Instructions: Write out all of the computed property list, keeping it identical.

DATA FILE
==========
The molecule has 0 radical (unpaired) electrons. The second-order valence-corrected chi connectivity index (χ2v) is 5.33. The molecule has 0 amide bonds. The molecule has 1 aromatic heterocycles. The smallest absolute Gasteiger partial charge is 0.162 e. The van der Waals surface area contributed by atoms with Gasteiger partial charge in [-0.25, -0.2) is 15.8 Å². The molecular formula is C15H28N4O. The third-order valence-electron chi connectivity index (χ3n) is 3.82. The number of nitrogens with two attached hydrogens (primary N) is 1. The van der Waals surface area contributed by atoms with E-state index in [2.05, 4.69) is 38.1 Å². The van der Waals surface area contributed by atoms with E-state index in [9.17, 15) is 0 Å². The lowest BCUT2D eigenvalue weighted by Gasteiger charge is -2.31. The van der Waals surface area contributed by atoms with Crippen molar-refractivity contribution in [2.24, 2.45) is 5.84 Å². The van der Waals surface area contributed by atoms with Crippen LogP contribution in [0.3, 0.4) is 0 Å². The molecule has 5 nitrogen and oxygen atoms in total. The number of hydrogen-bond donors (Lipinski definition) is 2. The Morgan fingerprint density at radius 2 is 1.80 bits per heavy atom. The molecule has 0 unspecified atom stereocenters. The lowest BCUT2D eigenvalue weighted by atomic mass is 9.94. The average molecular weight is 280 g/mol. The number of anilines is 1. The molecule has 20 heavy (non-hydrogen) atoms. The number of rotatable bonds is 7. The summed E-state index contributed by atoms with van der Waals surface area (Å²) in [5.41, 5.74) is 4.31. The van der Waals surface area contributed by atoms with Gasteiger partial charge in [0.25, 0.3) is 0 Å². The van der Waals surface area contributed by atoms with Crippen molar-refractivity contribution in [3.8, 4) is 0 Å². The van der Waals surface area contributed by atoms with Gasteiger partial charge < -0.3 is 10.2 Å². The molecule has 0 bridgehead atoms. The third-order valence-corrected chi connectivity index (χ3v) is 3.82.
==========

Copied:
The molecule has 0 radical (unpaired) electrons. The second-order valence-corrected chi connectivity index (χ2v) is 5.33. The molecule has 0 amide bonds. The molecule has 1 aromatic heterocycles. The smallest absolute Gasteiger partial charge is 0.162 e. The van der Waals surface area contributed by atoms with Gasteiger partial charge in [-0.25, -0.2) is 15.8 Å². The molecular formula is C15H28N4O. The third-order valence-electron chi connectivity index (χ3n) is 3.82. The number of nitrogens with two attached hydrogens (primary N) is 1. The van der Waals surface area contributed by atoms with E-state index in [2.05, 4.69) is 38.1 Å². The van der Waals surface area contributed by atoms with E-state index in [9.17, 15) is 0 Å². The lowest BCUT2D eigenvalue weighted by Gasteiger charge is -2.31. The van der Waals surface area contributed by atoms with Crippen molar-refractivity contribution in [2.24, 2.45) is 5.84 Å². The van der Waals surface area contributed by atoms with Crippen LogP contribution in [0.3, 0.4) is 0 Å². The molecule has 5 nitrogen and oxygen atoms in total. The number of hydrogen-bond donors (Lipinski definition) is 2. The Morgan fingerprint density at radius 2 is 1.80 bits per heavy atom. The molecule has 0 unspecified atom stereocenters. The lowest BCUT2D eigenvalue weighted by atomic mass is 9.94. The average molecular weight is 280 g/mol. The number of anilines is 1. The molecule has 20 heavy (non-hydrogen) atoms. The number of rotatable bonds is 7. The summed E-state index contributed by atoms with van der Waals surface area (Å²) in [5.41, 5.74) is 4.31. The van der Waals surface area contributed by atoms with Gasteiger partial charge in [0.25, 0.3) is 0 Å². The van der Waals surface area contributed by atoms with Crippen molar-refractivity contribution in [3.8, 4) is 0 Å². The van der Waals surface area contributed by atoms with Gasteiger partial charge < -0.3 is 10.2 Å². The molecule has 0 bridgehead atoms. The third-order valence-corrected chi connectivity index (χ3v) is 3.82.